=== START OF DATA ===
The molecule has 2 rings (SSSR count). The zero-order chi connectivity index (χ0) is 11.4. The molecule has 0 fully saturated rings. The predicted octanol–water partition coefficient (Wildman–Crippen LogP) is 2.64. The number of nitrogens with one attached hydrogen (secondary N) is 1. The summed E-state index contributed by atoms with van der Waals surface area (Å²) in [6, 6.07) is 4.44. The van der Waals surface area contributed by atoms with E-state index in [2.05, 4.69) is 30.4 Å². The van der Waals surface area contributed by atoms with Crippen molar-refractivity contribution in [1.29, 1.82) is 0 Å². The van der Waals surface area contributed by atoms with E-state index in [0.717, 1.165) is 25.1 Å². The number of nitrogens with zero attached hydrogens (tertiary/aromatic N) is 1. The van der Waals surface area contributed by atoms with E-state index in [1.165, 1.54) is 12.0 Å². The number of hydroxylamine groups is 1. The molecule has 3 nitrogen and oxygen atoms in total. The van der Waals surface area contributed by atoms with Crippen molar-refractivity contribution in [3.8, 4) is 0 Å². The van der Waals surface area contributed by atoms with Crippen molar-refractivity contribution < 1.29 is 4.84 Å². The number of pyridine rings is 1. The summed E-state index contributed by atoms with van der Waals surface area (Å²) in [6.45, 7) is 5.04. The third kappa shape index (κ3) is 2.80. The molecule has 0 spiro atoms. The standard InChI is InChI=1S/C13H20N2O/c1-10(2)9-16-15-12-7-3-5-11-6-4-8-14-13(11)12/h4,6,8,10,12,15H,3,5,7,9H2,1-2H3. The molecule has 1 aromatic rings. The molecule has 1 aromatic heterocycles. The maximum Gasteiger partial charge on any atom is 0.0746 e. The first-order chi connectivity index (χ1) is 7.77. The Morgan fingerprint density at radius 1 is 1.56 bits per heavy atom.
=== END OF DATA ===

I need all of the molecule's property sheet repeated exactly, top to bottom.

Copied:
The molecule has 2 rings (SSSR count). The zero-order chi connectivity index (χ0) is 11.4. The molecule has 0 fully saturated rings. The predicted octanol–water partition coefficient (Wildman–Crippen LogP) is 2.64. The number of nitrogens with one attached hydrogen (secondary N) is 1. The summed E-state index contributed by atoms with van der Waals surface area (Å²) in [6, 6.07) is 4.44. The van der Waals surface area contributed by atoms with E-state index in [2.05, 4.69) is 30.4 Å². The van der Waals surface area contributed by atoms with Crippen molar-refractivity contribution in [1.29, 1.82) is 0 Å². The van der Waals surface area contributed by atoms with E-state index in [0.717, 1.165) is 25.1 Å². The number of nitrogens with zero attached hydrogens (tertiary/aromatic N) is 1. The van der Waals surface area contributed by atoms with E-state index in [1.165, 1.54) is 12.0 Å². The number of hydroxylamine groups is 1. The molecule has 3 nitrogen and oxygen atoms in total. The van der Waals surface area contributed by atoms with Crippen molar-refractivity contribution in [3.8, 4) is 0 Å². The van der Waals surface area contributed by atoms with Crippen molar-refractivity contribution < 1.29 is 4.84 Å². The number of pyridine rings is 1. The summed E-state index contributed by atoms with van der Waals surface area (Å²) in [6.45, 7) is 5.04. The third kappa shape index (κ3) is 2.80. The molecule has 0 spiro atoms. The standard InChI is InChI=1S/C13H20N2O/c1-10(2)9-16-15-12-7-3-5-11-6-4-8-14-13(11)12/h4,6,8,10,12,15H,3,5,7,9H2,1-2H3. The molecule has 1 aromatic rings. The molecule has 1 aromatic heterocycles. The maximum Gasteiger partial charge on any atom is 0.0746 e. The first-order chi connectivity index (χ1) is 7.77. The Morgan fingerprint density at radius 1 is 1.56 bits per heavy atom.